One way or the other, the Paso Robles groundwater basin will have to be managed. That’s the law, and there’s no getting around it.
That will require money — there’s no getting around that, either.
That’s why we believe the Board of Supervisors did the right thing last week when it voted, 3-2, to approve a parcel tax funding formula that will generate approximately $950,000 per year to hire staff and to develop a plan to restore the health of the basin.
The board doesn’t have the final say; the fate of the proposed parcel tax will be up to registered voters living in the unincorporated areas of the basin. The all-mail election is scheduled from Feb. 8 to March 8; to pass, the tax requires the support of twothirds of voters.
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If the tax is approved, the revenue can go either to a newly created water district — if such a district is approved by basin property owners — or, should the district fail to win approval, to the county Flood Control District.
The roughly $950,000 per year would fund office space; a two-person staff (a general manager and administrative assistant); legal fees; public outreach efforts; and development of the actual plan. It will not, however, cover the cost of any supplemental water projects.
Because the county would have to hire additional staff and open an office in North County — it’s out of room in its existing office — annual expenses would be about the same, whether it’s a new water district or county Flood Control in charge.
How does the projected budget compare to other districts?
Here’s one example: Administrative expenses — such as office space, salaries and benefits for office staff, insurance, legal fees, etc. — for the Atascadero Mutual Water Co. are about $1.4 million per year, though it does serve a substantially larger population.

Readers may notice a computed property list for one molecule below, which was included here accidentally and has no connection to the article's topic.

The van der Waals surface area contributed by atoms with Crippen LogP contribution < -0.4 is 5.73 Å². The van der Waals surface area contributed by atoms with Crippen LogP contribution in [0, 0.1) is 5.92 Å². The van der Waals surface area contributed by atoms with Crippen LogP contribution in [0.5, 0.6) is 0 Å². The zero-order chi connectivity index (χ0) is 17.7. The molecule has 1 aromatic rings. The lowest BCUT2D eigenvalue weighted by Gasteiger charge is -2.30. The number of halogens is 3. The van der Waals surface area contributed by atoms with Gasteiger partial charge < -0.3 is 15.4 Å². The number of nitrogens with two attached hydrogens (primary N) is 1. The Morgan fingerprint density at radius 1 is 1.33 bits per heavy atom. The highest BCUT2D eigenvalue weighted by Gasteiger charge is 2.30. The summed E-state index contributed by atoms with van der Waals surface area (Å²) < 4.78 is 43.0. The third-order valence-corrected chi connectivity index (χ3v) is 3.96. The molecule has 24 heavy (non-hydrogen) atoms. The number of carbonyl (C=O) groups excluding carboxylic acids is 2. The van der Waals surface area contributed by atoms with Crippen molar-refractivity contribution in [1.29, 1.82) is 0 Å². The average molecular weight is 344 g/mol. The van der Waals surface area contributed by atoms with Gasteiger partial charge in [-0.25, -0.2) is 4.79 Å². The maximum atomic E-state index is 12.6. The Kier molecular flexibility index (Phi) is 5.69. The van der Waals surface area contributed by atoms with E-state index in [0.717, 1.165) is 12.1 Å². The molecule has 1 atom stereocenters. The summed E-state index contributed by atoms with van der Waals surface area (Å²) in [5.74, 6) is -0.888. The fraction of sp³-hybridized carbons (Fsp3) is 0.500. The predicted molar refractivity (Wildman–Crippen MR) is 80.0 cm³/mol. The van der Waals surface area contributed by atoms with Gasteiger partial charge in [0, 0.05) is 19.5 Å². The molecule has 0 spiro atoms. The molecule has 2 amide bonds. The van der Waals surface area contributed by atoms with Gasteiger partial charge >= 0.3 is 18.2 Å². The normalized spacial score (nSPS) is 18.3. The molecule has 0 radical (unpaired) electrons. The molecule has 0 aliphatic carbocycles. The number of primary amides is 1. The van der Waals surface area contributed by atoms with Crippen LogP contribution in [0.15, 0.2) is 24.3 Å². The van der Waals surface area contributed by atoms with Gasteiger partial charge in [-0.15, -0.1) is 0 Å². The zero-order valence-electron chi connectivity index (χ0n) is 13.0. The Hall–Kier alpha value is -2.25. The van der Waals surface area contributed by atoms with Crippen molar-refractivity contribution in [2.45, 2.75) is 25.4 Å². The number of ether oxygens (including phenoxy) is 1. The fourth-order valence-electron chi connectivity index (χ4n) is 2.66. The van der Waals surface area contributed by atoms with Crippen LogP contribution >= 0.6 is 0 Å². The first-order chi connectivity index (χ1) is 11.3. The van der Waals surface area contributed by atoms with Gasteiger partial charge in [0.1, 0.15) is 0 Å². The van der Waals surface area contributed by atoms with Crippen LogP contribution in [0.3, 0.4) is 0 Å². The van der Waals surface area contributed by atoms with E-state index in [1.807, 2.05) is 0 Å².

That said, $950,000 is a substantial expense, and we don’t doubt that it will be a burden for some landowners. But it’s far better to be realistic and assure an adequate and dependable revenue source, whether it’s the county Flood Control District (controlled by the county Board of Supervisors) or a newly cre ated water district that ultimately takes on the responsibility.
There is one other alternative: If voters don’t want to fund local management, that would open the door for the state to step in and take control of the planning effort.
While the state isn’t talking cost estimates, it’s likely to be a much more expensive proposition. And as Supervisor Frank Mecham pointed out last week, the state wouldn’t worry much about local input. Mecham raised the example of the state’s controversial fire prevention fee — a $152 per-parcel tax imposed on some rural property owners — as evidence of the way the state operates.
We have another example: About 10 years ago, the state was poised to assume responsibility for maintenance of the flood-prone Arroyo Grande and Los Berros creeks. Flood control fees for homeowners were set to jump from $5 a year (they had been unchanged for many years) to $846 per year. Faced with such an exorbitant increase, property owners voted in 2006 to increase their annual fees — they went up to $390 for the typical homeowner — and control remained in local hands.
You could argue that it’s an apples-and-oranges comparison, but it is a stunning example of how much more things can cost when Sacramento is doing the billing, rather than local officials who are accountable to local voters.
Bottom line: There will be many months to argue the pros and cons of whether county Flood Control District or a new water management district is the better way to go. But we believe it’s clear that local control is far preferable to state intervention. We urge voters of the Paso Robles groundwater basin to approve the parcel tax that will make local management possible.